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I'm building an Objective-C app that has both a server and a client. The client can send updates to the server, and the server needs to be able to send updates to each connected client. I've been thinking about how best to implement this system, but am asking for your suggestions.

Currently, I'm thinking that when new updates are available, the server will use threads to send the update to each client in turn. If a client times out, they are disconnected. I have very little networking experience, so am asking your insight.

Do you think that this system would work well? If so, do you have any suggestions about how to do the threading? Any NS classes you can point me at? There's got to be some kind of queue I can use, I'm thinking.

Any other thoughts?

EDIT: I do not expect the client count to get much above 50 or so, at the max.

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If I was going to do this again I would consider using AMQP or a similar messaging protocol so updates could be done as push. Just food for thought. – Allyn Nov 1 '10 at 16:02
up vote 10 down vote accepted

As long as both client and server are OS X apps and can both be written in Objective-C using the Cocoa frameworks, I would highly recommend you take a look at the Distributed Objects (DO) technology in Cocoa. I won't try to give a tutorial in Distributed Objects here, just explain why it might be useful...

DO handles asynchronous network details for you (all your client updates could happen on a single thread). In addition the semantics of communication with a remote object (client to server or visa versa; DO is bidirectional once the connection is established) are very similar to in-process communication. In other words, once you have a reference to the remote object (really an NSDistantObject which acts as a proxy to the object on the other end of the connection), your client code can send messages to the remote object as if it were local:

[remoteServer update:client];

from the client or

[[remoteClientList objectAtIndex:i] update:server];

from the server. I'll leave the details of setting up the connection and for getting the remoteServer or remoteClient reference to you after reading the Distributed Objects programming guide.

The downside of using DO is that you are tied to Cocoa; it will be very difficult to write a non-Cocoa client or server that communicates using Distirbuted Objects. If there's a chance you may want to have non-Cocoa client or server implementations, you should not use DO. In this case, I would recommend something simple with a lot of cross-platform and language support. A REST-style API over HTTP is a good option. Have a look at the Cocoa URL Loading System documentation for info on how to implement HTTP requests and responses. Have a look at Apple's CocoaHTTPServer example code or a project of the same name for info on implementing an HTTP server in your Cocoa code.

As a very last option, you can take a look at the Cocoa Stream Programming Guide if you want to implement your own network protocol. NSStream's subclasses will let you listen on a network socket and handle asynchronous reads/writes to/from that socket. A lot of people use AsyncSocket for this purpose. It wraps the (lower-level) CFStream and CFSocket and makes writing network code somewhat easier.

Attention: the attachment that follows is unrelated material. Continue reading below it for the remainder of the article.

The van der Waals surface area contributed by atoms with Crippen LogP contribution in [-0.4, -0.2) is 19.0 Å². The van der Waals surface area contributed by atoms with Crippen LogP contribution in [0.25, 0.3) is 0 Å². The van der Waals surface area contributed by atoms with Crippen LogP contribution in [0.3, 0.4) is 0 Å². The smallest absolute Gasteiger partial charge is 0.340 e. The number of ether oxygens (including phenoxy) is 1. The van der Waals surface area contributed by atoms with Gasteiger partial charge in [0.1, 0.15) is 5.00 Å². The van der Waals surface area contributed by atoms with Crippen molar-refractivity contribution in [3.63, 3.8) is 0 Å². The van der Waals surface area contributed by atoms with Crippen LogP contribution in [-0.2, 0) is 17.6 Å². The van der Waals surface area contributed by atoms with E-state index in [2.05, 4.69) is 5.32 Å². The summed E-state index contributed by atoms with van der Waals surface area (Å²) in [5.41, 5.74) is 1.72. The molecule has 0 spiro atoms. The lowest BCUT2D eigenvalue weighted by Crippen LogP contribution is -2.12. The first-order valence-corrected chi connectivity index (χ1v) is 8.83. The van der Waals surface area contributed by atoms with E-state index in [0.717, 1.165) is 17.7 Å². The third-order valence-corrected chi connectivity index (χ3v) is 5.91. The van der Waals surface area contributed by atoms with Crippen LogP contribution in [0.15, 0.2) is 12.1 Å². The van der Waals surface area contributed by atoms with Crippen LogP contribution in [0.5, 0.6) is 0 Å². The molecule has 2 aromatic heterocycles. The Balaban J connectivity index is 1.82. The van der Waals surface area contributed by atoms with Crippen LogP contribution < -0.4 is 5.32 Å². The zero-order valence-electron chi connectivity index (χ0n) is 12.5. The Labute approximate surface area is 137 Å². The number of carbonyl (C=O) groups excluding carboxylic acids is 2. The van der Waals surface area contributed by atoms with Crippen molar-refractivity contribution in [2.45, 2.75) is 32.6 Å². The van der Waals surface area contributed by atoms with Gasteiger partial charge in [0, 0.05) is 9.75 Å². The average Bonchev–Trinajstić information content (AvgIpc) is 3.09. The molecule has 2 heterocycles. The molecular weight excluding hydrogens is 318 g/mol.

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If you want to use DO in a cross-platform application, GNUStep can help a lot, though at this point you would probably not want to use GNUStep for the GUI. – user57368 Feb 19 '09 at 21:49
Ah, good point. I haven't played with the GNUStep distributed objects at all so I can't recommend it, but it's definitely worth looking into for the OP. – Barry Wark Feb 19 '09 at 21:51
I have already tried and ruled out distributed objects; they are just not suitable. I appreciate the links though. I should have mentioned that I already have a partial implementation using AsyncSocket. – Allyn Feb 19 '09 at 22:06

When the server sends updates to the clients, it would probably be easier to just have one thread handle them all, and just use async sockets. Of course this would depend on how many clients you had to deal with too.

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There's several networking examples in the apple developer side. One I would recommend that you check out is the URLCache, which can be downloaded. Quoting from the Apple's documentation for this example:

URLCache is a sample iPhone application that demonstrates how to download a resource off the web, store it in the application's data directory, and use the local copy of the resource. URLCache also demonstrates how to implement a couple of caching policies:

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An interesting option is the BLIP protocol from Jens Alfke. It's like a stripped down version of BEEP: a message oriented networking system. It basically provides the low-level abstractions for a bidirectional message pipe so you can concentrate on layering your communication protocol on top of it.

It has some worthy followers such as Marcus Zarra (author of the CoreData bible) and Gus Mueller of Flying Meat software.

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I don't know how you plan to design you system, but usually a server cannot connect to a client; the client must initiate the communication. With a low limit of 50 clients, you may not be looking at a web-server/client-like implementation...

That said, there are basically two ways to handle client server communication: 1. The client polls the server periodically to get updates 2. The client keeps a connection open to the server and the the server responds with a well known (as in both sides understand it) protocol.

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